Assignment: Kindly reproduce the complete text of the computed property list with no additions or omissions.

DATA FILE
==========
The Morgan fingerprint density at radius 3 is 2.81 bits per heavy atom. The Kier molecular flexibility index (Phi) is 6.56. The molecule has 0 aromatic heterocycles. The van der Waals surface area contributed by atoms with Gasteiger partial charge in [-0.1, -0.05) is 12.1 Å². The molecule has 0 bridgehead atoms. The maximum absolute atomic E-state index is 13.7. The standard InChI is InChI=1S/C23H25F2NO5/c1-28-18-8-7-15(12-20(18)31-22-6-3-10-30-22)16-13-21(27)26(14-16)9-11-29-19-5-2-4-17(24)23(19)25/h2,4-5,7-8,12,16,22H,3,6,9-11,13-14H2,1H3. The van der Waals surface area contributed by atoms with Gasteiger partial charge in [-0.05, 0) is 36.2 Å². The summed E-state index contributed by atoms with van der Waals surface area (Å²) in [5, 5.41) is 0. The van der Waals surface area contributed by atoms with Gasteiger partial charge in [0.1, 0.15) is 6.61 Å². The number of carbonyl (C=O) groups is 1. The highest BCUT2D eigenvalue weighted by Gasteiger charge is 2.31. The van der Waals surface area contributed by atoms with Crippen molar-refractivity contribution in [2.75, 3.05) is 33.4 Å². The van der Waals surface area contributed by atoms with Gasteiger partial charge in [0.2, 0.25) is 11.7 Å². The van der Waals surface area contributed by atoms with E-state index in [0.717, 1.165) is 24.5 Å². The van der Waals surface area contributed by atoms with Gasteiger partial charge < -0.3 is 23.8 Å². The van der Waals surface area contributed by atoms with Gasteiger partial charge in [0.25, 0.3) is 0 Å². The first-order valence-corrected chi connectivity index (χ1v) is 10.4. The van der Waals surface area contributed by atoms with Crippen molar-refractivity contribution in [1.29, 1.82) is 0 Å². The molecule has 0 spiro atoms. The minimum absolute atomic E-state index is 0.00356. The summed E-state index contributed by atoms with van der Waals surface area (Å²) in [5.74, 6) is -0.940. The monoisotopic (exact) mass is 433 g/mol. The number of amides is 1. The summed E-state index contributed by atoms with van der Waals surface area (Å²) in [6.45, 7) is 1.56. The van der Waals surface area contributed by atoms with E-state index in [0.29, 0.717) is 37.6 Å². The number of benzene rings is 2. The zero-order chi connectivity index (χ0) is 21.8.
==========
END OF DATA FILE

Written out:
The Morgan fingerprint density at radius 3 is 2.81 bits per heavy atom. The Kier molecular flexibility index (Phi) is 6.56. The molecule has 0 aromatic heterocycles. The van der Waals surface area contributed by atoms with Gasteiger partial charge in [-0.1, -0.05) is 12.1 Å². The molecule has 0 bridgehead atoms. The maximum absolute atomic E-state index is 13.7. The standard InChI is InChI=1S/C23H25F2NO5/c1-28-18-8-7-15(12-20(18)31-22-6-3-10-30-22)16-13-21(27)26(14-16)9-11-29-19-5-2-4-17(24)23(19)25/h2,4-5,7-8,12,16,22H,3,6,9-11,13-14H2,1H3. The van der Waals surface area contributed by atoms with Gasteiger partial charge in [-0.05, 0) is 36.2 Å². The summed E-state index contributed by atoms with van der Waals surface area (Å²) in [5, 5.41) is 0. The van der Waals surface area contributed by atoms with Gasteiger partial charge in [0.1, 0.15) is 6.61 Å². The number of carbonyl (C=O) groups is 1. The highest BCUT2D eigenvalue weighted by Gasteiger charge is 2.31. The van der Waals surface area contributed by atoms with Crippen molar-refractivity contribution in [2.75, 3.05) is 33.4 Å². The van der Waals surface area contributed by atoms with Gasteiger partial charge in [0.2, 0.25) is 11.7 Å². The van der Waals surface area contributed by atoms with E-state index in [0.717, 1.165) is 24.5 Å². The van der Waals surface area contributed by atoms with Gasteiger partial charge < -0.3 is 23.8 Å². The van der Waals surface area contributed by atoms with Gasteiger partial charge in [0.25, 0.3) is 0 Å². The first-order valence-corrected chi connectivity index (χ1v) is 10.4. The van der Waals surface area contributed by atoms with Crippen molar-refractivity contribution in [1.29, 1.82) is 0 Å². The molecule has 0 spiro atoms. The minimum absolute atomic E-state index is 0.00356. The summed E-state index contributed by atoms with van der Waals surface area (Å²) in [5.74, 6) is -0.940. The monoisotopic (exact) mass is 433 g/mol. The number of amides is 1. The summed E-state index contributed by atoms with van der Waals surface area (Å²) in [6.45, 7) is 1.56. The van der Waals surface area contributed by atoms with E-state index in [0.29, 0.717) is 37.6 Å². The number of benzene rings is 2. The zero-order chi connectivity index (χ0) is 21.8.